September Equinox

I had a whole other chapter written for today’s Convivio Book of Days and this first day of autumn by the almanac, but then my niece, Isabella, and I were chatting (the same niece who had a flying lesson for her 15th birthday in the most recent Convivio Dispatch), about autumn and the equinox and she sent me a link to one of her favorite songs, one that reminds her of autumn. It’s Astor Piazzolla’s “Café 1930,” performed by Alexandra Whittingham and Esther Abrami. She and I wondered what is it, exactly, that can make a collection of sounds epitomize a season. We decided that we didn’t know what it was, but being unable to unlock that particular mystery makes it even better. I listened to her song myself, and she’s right: there is a hint of autumn about it. Then I decided all you need to know about today’s equinox is depicted in the photograph above, showing this old earth at its moment of equinox, which happens to be 3:40 PM here in Lake Worth. That’s Eastern Daylight Time. An equal share of day and night, of light and dark, across the planet: balance. That’s what the equinox is all about. Tomorrow things will begin to shift slightly as the Northern Hemisphere enters its darker half of the year and the Southern its lighter half.

With the academic stuff out of the way, we can listen instead to Isabella’s song of autumn, Astor Piazzolla’s “Café 1930:”

Do you have songs that remind you of autumn? I do, and I’m glad to know that my niece does, too. Feel free to share (please do, actually) your songs in the comments below.

It’s looking good for us to return this autumn to the Dia de Los Muertos celebration in Lake Worth and maybe even Fort Lauderdale. But we’re still bringing back the big autumn Street Fair Sale this year!

Now through Day of the Dead (Dia de Los Muertos), use discount code STREETFAIR at checkout for $10 off your purchase of $75 on everything in the shop, and get free domestic shipping, too! What’s new? A big bevy of brand new advent calendars from Germany. Lots of great new hand embroidered tea towels by my mom (Millie’s Tea Towels––Mom’s been embroidering every day!) plus more tea towels hand printed by the folks at Kei & Molly Textiles in New Mexico (as well as eco-friendly reusable cloth bags and compostable sponges, all with fun Kei & Molly prints). And of course lots of great new artesanías méxicanas for Dia de Los Muertos: Day of the Dead. New Christmas goods from Sweden and Germany arriving soon, too. Shop here!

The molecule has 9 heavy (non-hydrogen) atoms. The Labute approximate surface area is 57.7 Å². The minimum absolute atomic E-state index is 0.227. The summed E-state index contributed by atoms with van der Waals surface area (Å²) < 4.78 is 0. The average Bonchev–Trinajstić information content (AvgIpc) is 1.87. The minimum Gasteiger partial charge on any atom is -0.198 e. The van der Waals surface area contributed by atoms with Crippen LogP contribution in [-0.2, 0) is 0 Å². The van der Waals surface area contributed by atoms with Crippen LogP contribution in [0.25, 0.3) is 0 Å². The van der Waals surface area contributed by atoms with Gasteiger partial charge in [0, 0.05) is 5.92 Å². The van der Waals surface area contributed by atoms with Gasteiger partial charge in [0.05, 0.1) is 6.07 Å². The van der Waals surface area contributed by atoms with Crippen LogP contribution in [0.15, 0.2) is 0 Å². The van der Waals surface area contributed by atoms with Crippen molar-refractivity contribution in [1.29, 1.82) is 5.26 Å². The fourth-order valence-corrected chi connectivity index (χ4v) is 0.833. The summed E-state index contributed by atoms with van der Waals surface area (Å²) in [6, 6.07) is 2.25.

Image: Earth daylight distribution on the September Equinox (Northern Autumn; Southern Spring) as seen on w:SpaceEngine. Creative Commons, 2021, via Wikimedia Commons.


2 thoughts on “September Equinox

  1. Pamela Brooke says:

    A beautiful tribute to the Autumn Equinox with lovely music. Thank you.

    I grew up in the 50’s when Autumn Leaves (originally a 1946 French movie song) was made famous in America by pianist Roger Williams in 1955. Here: One of my first efforts on the piano was an attempt to imitate those tinkling, falling leaves in his version.

    Then came the 1956 performance by Nat King Cole for the movie Autumn Leaves with Joan Crawford and Cliff Robertson. The movie with his performance of the them song is here

    Autumn Leaves has been a jazz standard for decades with many versions. Here’s a good one by pianist Yohan Kim

    If you’re an Edith Piaf fan her version is unforgettable And my own personal favorite is this one by Eva Cassidy

    • John Cutrone says:

      Thank you, Pamela, I had forgotten that one; for sure an autumnal song, right in its title. I’ll agree, the Edith Piaf version is unforgettable. That voice! We still have a Roger Williams Christmas LP… this was before my time, but my folks bought it and a few other records to play through the outdoor loudspeakers at Christmastime (apologies to the neighbors, circa 1960).

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